~ Pete

Save the Dates! Rallies to “Keep the Soil in Organic” 
Oct. 8th and Oct 15th
ALSO - Saturday, September 23 - Rally in Quebec at L'Abri Vegetal Farm, Coaticook Valley

Save the dates to join fellow organic farmers, eaters, and movement leaders at the Intervale Center (180 Intervale Rd) in Burlington on Sunday, October 8th.
A second rally is being planned for Sunday, October 15th on the green at Dartmouth College in Hanover, New Hampshire. These are just two of dozens of rallies happening around the country this fall in solidarity with organic producers growing in, and caring for the soil.
Tractor parades at each rally will start rolling at noon, followed by brief speeches, local food, live music, and lively celebrations!

Speakers at the Intervale rally include: Senator Bernie Sanders (scheduled), Eliot Coleman, Lt. Governor David Zuckerman, Maddie Monty, Christa Alexander, Taylor Hutchison, Will Raap, Joe Tisbert and Pete Johnson
Above: A crew from Pete's Greens at a similar rally in 2015.

Speakers at the Hanover rally include NOFA VT executive director Enid Wonnacott, farmers Roger Noonan, Lisa McCrory, Will Allen, Jake Guest, Dave Chapman, Karl Hammer, Michael Phillips and Davey Miskell
Please join us as we rally together to take back the National Organic Program (NOP) from corporate influence and reclaim the lost meaning of organic. Organic integrity has suffered in recent years as a flood of hydroponic vegetables and berries and products from animal confinement operations have forced their way into the Program. Join us in sending a strong message to the National Organic Standards Board (NOSB) that animal confinement and hydroponic production have no place in organic. Real organic is based on healthy soil and working with natural systems, not imitating and replacing them. We are preparing for a historic NOSB vote in November on reconfirming fertile soil as the foundation of organic farming.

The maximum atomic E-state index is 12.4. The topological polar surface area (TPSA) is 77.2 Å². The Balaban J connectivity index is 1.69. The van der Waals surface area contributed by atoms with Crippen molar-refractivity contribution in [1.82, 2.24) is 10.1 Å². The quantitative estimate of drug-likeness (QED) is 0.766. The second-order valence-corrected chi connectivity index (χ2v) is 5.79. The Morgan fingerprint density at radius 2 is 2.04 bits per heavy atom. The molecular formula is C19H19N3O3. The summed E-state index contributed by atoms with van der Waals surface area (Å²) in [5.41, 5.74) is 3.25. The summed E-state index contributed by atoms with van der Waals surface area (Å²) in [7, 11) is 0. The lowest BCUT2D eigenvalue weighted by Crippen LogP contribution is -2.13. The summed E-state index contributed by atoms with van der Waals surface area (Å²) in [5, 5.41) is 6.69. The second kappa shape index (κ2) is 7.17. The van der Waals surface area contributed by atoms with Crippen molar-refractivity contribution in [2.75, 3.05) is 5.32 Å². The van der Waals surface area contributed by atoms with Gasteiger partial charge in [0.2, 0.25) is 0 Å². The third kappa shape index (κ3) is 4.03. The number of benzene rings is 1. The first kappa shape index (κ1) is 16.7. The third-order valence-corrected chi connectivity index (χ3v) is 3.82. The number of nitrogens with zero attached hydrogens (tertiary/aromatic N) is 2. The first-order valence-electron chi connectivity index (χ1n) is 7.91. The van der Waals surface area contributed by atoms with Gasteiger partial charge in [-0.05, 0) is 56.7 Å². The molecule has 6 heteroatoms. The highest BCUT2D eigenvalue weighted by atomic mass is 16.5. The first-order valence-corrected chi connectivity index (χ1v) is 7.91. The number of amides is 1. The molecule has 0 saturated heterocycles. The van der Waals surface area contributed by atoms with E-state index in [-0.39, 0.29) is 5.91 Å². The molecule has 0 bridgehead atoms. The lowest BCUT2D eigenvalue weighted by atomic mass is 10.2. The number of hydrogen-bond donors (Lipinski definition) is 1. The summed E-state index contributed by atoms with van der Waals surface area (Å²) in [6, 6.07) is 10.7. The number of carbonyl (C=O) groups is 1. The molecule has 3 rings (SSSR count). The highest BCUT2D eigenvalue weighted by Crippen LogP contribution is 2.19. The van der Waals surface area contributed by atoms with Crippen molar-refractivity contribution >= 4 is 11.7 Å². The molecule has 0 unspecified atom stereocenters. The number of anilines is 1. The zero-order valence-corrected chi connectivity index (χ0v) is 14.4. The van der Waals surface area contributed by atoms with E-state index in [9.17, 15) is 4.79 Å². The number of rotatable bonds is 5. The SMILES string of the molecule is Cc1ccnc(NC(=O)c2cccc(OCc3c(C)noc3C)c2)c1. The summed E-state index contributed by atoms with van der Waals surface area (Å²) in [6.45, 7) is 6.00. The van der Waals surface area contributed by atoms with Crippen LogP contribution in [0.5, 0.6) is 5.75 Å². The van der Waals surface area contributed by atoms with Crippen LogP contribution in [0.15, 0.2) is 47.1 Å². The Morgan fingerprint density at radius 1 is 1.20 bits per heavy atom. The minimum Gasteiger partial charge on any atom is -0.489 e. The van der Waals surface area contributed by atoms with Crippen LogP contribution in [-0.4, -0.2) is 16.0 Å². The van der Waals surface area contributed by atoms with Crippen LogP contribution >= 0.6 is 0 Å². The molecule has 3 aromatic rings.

Please join Vermont and New Hampshire organic farmers in demanding that the NOP honor its commitment to real organic.
Intervale: Davey Miskell (802) 318-0576 or Maddie Monty (802) 324-1580
Hanover: Dave Chapman (802) 299-7737 or Cat Buxton (802) 359-3330

Storage and Use Tips 

Spinach: Your bagged green this week is spinach! Use raw for your salad or cook up. 
Cauliflower (full shares): White OR Purple cauliflower!! Enjoy raw or cooked. I love roasting cauliflower with olive oil, salt, and blue cheese. Or make "steaks" with it by slicing the cauli into thick slabs, coating with olive oil, and roasting in the oven or sauteing on the stovetop. The cauliflowers in Montreal at the market were YUGE!!! (That's me!)